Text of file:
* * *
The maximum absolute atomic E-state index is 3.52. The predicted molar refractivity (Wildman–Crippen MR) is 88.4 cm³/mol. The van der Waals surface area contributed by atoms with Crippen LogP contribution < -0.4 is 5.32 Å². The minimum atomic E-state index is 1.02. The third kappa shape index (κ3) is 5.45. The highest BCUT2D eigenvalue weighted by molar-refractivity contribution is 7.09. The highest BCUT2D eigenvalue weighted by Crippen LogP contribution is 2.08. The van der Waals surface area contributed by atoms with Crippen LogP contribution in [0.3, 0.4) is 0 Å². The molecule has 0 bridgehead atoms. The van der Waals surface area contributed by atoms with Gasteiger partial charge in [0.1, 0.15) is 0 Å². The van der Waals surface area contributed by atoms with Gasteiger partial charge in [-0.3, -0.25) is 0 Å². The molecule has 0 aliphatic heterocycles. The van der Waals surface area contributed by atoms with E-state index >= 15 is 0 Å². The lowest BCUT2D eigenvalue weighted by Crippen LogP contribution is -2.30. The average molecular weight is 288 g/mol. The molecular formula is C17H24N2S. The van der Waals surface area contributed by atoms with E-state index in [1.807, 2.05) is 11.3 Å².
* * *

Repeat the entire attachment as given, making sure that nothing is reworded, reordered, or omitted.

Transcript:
The maximum absolute atomic E-state index is 3.52. The predicted molar refractivity (Wildman–Crippen MR) is 88.4 cm³/mol. The van der Waals surface area contributed by atoms with Crippen LogP contribution < -0.4 is 5.32 Å². The minimum atomic E-state index is 1.02. The third kappa shape index (κ3) is 5.45. The highest BCUT2D eigenvalue weighted by molar-refractivity contribution is 7.09. The highest BCUT2D eigenvalue weighted by Crippen LogP contribution is 2.08. The van der Waals surface area contributed by atoms with Crippen LogP contribution in [0.3, 0.4) is 0 Å². The molecule has 0 bridgehead atoms. The van der Waals surface area contributed by atoms with Gasteiger partial charge in [0.1, 0.15) is 0 Å². The van der Waals surface area contributed by atoms with Gasteiger partial charge in [-0.3, -0.25) is 0 Å². The molecule has 0 aliphatic heterocycles. The van der Waals surface area contributed by atoms with E-state index >= 15 is 0 Å². The lowest BCUT2D eigenvalue weighted by Crippen LogP contribution is -2.30. The average molecular weight is 288 g/mol. The molecular formula is C17H24N2S. The van der Waals surface area contributed by atoms with E-state index in [1.807, 2.05) is 11.3 Å².